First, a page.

R&B queen Chanté Moore has just dropped her new album The Rise Of The Phoenix and it’s killer. Since her career began in 1992 with her debut studio album Precious, the California-born legend has been nominated for two shared Grammy Awards and released eight solo albums.
Due to Moore being the daughter of a minister, she grew up to the sound of gospel music. This genre influenced her own music, gospel characteristics can be heard on her 1992 track “It’s Alright”, for example the call and response vocals in the second verse.
Thankfully, Moore sticks to what she’s about with her new album. Moore told This Is R&B that this album is very personal to her and said that “the phoenix is a powerful mythological symbol of renewal, it lives a long life, burns to ashes, but reemerges more beautiful and more powerful than ever. I relate to that“.
Unlike many artists holding a decades-long music career, Moore doesn’t change her style in order to fit current trends, her new album has an attractive old-school vibe about it.
One of the particularly slick tunes on the record is emotion-drenched “I’d Be A Fool“. The melody flaunts Moore’s soulful voice through her scalic riffs and the control she has to be able to contrast soft tones with strong belts. The heavy syncopation achieved by the bassline and the broken chords in the guitar part have your foot tapping on the off beat without fail.
Another one of my favourite tracks on the album is “Pray“. This one made me think of fellow lioness Mary J Blige. The familiar intro of string melodies and electric drum beats instantly makes you aware it’s gonna be a good one. Onomatopoeia is illustrated in the first line on the lyric ‘smooth’, and the vocals are doubled in an almost whispered voice, this exaggerates the ‘shh’ part of the lyric ‘liquorice’ and creates a sensual sound to match the sexual lyrics.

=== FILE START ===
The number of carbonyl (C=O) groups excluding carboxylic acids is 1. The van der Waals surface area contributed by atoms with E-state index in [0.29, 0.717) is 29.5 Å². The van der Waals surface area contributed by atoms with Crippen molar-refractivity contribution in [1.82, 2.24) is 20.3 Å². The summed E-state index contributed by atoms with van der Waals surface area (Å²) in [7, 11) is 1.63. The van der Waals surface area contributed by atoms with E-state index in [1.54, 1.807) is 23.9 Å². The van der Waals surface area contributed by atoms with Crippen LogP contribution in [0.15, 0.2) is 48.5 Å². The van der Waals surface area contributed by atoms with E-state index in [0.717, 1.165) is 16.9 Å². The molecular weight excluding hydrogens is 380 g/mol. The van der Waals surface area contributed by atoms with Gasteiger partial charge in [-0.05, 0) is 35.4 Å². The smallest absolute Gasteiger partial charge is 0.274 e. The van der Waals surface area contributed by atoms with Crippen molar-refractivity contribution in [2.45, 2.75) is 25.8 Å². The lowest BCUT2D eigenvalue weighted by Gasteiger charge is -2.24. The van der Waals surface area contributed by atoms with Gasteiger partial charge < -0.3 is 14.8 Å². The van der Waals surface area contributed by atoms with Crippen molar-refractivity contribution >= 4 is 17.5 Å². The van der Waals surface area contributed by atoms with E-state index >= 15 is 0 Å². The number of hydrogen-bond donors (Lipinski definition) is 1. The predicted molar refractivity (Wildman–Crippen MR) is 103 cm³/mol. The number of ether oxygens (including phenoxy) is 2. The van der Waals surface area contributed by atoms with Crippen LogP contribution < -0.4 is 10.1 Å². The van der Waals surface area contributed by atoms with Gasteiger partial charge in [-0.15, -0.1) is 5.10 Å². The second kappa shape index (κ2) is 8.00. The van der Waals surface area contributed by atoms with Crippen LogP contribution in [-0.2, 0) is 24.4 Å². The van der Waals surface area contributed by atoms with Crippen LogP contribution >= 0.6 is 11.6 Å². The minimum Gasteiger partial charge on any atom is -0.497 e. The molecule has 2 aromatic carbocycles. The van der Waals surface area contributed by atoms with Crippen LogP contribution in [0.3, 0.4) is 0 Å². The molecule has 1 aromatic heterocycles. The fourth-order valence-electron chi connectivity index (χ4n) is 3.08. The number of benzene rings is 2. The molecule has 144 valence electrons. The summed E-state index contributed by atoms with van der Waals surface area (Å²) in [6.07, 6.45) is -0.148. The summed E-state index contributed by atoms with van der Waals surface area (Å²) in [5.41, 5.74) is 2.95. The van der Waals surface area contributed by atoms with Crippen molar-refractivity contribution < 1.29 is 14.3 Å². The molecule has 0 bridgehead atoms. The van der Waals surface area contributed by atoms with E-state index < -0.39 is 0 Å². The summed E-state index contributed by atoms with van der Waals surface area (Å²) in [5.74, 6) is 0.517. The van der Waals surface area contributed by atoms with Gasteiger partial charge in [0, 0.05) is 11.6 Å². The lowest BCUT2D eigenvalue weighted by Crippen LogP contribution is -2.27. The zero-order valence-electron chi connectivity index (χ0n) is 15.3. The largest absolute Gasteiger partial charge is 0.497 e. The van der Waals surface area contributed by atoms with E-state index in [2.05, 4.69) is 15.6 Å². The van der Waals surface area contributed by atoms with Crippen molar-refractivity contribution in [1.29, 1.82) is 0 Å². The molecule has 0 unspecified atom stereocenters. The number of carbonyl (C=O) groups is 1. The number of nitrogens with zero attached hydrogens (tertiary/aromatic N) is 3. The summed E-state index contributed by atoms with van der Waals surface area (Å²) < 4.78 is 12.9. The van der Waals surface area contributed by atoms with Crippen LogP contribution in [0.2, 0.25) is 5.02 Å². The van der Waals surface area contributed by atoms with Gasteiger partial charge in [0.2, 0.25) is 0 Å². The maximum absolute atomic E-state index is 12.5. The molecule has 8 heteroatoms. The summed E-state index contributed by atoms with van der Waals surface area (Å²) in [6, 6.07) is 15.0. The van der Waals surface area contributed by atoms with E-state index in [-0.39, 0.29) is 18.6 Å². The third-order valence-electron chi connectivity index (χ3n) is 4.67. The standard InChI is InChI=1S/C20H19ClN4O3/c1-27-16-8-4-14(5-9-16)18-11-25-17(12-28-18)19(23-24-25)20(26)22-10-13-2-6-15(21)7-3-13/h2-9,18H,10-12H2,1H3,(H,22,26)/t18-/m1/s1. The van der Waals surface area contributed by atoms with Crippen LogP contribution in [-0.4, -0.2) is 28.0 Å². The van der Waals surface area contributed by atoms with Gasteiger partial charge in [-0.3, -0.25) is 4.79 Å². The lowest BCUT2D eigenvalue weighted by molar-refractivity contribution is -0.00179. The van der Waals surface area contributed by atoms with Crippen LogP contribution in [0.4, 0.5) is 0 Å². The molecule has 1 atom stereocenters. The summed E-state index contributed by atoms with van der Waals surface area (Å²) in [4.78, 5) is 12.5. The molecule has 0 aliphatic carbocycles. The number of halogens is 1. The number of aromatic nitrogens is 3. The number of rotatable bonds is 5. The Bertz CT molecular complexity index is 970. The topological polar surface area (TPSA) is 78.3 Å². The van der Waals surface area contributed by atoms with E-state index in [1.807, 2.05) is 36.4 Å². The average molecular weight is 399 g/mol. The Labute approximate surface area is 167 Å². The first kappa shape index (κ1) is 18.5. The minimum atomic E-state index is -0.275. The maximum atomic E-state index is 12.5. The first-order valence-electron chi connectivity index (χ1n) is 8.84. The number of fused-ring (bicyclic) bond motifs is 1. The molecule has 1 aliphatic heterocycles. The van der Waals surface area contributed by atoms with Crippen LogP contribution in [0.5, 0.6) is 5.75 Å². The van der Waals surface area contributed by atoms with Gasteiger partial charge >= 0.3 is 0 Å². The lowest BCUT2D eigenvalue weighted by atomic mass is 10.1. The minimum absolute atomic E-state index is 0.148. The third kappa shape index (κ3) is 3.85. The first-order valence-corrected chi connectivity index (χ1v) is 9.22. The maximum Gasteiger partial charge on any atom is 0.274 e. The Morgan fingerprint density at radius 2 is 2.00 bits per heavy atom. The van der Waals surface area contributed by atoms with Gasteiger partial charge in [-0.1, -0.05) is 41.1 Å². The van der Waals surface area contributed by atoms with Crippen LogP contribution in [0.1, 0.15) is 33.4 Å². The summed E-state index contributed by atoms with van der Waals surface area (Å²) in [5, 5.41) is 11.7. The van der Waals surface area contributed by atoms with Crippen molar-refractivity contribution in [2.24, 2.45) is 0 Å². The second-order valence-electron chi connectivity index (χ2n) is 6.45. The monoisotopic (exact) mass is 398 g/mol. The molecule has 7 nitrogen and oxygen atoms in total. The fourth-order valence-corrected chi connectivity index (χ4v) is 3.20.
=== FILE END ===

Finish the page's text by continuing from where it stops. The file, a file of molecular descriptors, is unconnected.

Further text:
Though the authenticity and loyalty Moore has to her classic R&B genre is generally a greatly positive thing, there are a couple of tracks on the album that are dated and don’t have the coolness to make up for it. It tends to be the more heart-wrenching ballads that let the album down slightly, such as the tenth song on the seventeen track album – “Breathe“.
It almost has a musical theatre feel to it with Moore’s dramatic singing style and the traditional instrumentation including a guitar, piano and strings. The following song “I Know” is also slightly cliche, with lyrics we’ve all heard before – “I close my eyes but I still feel the pain“, and “I’ll never give up“.
Despite these blips in the flow of bangers on the album, Moore brings the standard back up with “Offa-U“, with the wavy manipulated guitar sounds and the welcomed return of the layered voices and harmonies in the chorus. “Something To Remember” also impresses with crying guitar countermelodies and velvety harmonies singing in unison with the lead vocal line.
Overall Moore’s The Rise Of The Phoenix is an enjoyable flash back to original R&B that’ll have you singing and dancing along to the infectious hooks and sensual lyrics.
I do believe the album would be more consistent in terms of the standard of songs, and just stronger altogether if it had been cut down to perhaps twelve or fourteen brilliant tracks, rather than such a large album containing a few tracks you’re likely to skip. However there are definitely some killer tunes on the album and Moore does not disappoint her, in some cases, fans of twenty-five years.